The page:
In short, I want to take the qual this coming January rather than wait until 2010.

I am working on a convincing argument for my advisor, which will include all my reasons for taking it early, rebuttals or admissions of the reasons to wait, and a plan of how to study for it.

The pros of taking it early include:
  1. the foundation classes from this department will be fresher in my mind
  2. The electives from this department will be fresher in my mind.
  3. I'm only attending one meeting this fall, so I won't need a lot of prep time for posters.
  4. If I fail the first time, my second try will only be one semester after I hope to finish the master's thesis. If I take the traditional route, I may be working on PhD research for a year without knowing if I can even complete a PhD. Talk about motivation issues...
  5. #4 also provides a benefit to my advisor: he will know sooner if he needs to fund me for PhD work. It's less time and money wasted for everyone.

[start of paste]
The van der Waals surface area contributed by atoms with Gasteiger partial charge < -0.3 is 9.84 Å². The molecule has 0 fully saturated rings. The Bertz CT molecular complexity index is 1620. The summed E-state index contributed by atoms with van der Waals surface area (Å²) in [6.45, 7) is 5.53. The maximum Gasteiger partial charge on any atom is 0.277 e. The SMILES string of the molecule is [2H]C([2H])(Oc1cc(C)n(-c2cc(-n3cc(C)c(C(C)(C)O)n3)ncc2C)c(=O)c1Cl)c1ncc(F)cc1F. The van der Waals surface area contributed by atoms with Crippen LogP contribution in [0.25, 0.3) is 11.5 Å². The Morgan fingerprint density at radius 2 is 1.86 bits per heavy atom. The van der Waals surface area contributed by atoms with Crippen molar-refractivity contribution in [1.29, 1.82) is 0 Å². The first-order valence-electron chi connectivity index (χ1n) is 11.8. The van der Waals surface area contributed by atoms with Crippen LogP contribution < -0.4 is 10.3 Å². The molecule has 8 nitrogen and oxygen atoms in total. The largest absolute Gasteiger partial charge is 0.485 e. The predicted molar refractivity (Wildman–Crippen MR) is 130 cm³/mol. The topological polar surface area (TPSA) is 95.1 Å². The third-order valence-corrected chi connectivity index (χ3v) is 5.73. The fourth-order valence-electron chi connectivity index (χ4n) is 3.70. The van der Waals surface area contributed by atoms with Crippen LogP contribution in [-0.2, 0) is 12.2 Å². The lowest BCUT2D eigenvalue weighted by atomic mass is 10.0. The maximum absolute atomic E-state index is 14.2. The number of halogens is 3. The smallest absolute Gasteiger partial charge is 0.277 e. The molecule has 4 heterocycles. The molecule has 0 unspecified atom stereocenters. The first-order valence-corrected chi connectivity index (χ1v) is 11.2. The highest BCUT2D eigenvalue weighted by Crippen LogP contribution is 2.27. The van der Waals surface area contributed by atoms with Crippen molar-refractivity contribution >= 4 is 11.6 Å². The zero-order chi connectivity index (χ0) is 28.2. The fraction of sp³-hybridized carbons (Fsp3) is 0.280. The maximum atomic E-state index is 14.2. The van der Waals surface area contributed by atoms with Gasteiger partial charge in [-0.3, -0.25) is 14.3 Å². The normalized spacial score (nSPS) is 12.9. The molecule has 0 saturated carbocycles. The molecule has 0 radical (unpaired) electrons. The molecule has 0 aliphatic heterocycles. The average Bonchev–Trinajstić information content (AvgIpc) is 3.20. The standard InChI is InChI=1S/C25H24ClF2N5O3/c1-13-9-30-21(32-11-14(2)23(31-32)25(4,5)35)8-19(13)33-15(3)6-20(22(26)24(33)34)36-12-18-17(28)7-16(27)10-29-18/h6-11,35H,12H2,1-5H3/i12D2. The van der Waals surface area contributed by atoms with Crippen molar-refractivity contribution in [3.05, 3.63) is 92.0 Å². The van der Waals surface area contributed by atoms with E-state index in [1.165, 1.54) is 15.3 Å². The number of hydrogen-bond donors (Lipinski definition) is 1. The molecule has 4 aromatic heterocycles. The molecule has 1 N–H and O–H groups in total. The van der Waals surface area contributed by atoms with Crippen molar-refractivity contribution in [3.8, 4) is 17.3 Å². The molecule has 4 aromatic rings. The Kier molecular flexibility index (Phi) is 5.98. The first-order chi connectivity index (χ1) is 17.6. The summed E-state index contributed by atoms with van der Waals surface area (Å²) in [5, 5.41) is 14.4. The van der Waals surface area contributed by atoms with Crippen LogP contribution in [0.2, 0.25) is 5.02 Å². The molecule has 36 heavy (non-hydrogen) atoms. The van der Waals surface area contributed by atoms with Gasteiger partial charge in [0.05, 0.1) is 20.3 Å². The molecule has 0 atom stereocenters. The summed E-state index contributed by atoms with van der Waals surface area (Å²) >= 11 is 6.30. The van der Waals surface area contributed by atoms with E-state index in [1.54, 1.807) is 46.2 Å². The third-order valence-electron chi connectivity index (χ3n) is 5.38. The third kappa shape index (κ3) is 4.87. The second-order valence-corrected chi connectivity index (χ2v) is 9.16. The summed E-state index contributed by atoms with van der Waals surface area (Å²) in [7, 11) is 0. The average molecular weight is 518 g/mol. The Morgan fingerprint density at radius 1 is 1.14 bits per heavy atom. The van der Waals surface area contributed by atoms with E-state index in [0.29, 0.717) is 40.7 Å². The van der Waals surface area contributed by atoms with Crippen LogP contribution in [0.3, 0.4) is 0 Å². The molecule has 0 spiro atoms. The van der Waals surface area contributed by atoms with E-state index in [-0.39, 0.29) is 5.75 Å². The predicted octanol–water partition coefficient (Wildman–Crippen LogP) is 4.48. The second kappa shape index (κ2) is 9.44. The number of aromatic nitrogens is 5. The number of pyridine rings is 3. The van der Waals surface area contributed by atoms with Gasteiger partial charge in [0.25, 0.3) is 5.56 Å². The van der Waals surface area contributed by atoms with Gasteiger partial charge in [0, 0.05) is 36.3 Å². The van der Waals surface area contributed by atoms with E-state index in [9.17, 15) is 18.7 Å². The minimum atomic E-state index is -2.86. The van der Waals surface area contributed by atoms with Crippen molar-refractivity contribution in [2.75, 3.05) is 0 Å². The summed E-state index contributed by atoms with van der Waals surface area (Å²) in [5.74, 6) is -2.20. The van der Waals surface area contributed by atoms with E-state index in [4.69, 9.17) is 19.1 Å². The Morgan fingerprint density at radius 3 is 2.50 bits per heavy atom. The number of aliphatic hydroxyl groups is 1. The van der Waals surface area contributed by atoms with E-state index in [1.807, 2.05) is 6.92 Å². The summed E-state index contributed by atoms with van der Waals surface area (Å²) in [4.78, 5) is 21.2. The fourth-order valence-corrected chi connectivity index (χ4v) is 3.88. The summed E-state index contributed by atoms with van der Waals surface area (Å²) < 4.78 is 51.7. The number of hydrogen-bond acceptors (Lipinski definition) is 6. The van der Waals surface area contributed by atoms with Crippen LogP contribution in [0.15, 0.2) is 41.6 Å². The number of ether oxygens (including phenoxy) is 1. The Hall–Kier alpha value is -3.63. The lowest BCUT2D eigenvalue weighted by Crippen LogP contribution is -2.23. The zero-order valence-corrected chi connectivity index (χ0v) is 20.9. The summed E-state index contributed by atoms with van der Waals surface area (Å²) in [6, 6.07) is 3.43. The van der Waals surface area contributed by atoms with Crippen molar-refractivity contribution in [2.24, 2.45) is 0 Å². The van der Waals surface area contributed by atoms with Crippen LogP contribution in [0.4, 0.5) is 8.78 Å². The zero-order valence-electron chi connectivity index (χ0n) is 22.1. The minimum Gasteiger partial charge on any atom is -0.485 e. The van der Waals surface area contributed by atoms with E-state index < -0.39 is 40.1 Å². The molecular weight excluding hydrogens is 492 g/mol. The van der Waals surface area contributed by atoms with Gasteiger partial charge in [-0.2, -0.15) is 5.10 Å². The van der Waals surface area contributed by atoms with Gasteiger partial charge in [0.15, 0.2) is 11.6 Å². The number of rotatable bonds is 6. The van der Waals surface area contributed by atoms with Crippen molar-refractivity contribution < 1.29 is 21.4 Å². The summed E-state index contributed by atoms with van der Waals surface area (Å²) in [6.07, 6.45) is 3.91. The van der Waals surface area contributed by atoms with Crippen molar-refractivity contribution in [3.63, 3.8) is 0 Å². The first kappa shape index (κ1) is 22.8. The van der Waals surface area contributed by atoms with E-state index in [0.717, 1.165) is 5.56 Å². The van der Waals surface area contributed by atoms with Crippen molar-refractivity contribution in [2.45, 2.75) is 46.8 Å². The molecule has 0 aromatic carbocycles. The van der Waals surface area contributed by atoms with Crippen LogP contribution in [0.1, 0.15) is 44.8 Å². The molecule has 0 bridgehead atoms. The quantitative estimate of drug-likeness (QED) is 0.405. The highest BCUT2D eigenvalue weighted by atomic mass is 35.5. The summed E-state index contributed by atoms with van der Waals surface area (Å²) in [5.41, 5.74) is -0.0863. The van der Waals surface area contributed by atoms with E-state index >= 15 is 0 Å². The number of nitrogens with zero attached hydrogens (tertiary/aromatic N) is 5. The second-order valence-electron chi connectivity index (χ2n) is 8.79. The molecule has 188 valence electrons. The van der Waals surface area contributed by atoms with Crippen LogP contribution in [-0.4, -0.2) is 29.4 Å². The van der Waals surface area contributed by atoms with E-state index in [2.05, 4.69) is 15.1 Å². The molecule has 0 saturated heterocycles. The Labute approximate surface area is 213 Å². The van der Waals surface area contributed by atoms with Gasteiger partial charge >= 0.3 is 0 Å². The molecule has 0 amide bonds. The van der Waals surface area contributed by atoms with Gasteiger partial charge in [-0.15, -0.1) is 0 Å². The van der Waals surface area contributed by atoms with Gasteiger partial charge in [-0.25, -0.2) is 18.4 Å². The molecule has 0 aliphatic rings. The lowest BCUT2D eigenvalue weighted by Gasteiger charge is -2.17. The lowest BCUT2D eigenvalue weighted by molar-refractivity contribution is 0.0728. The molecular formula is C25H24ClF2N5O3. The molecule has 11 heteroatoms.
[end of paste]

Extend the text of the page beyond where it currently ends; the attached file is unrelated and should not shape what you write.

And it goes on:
6. I can study with the only other person in my research group because she's taking the qual in 2009.
  7. It'll be over before I have to write the bulk of my thesis or prepare for my seminar.
  8. The stress of anticipation kills me more than the stress of doing things.

Pros of waiting include:
  1. Studying won't slow down my master's research because most or all of it will be done, so I might finish that a bit quicker. (How much will this really affect my progress? Also, see #4 above. If I'll be here for a PhD anyhow, what does it matter if I take an extra semester but already have the qual done?)
  2. I'd be able to take another couple of electives to widen my pool of optional questions on the qual. (I took classes in undergrad that are analogous to several of the classes here, so I'd have a good chance at answering questions from classes I haven't taken here.)
  3. I'll be taking it with more people from my year? (I don't think this makes a difference, but advisor might. I want to be prepared for any rebuttal he has.)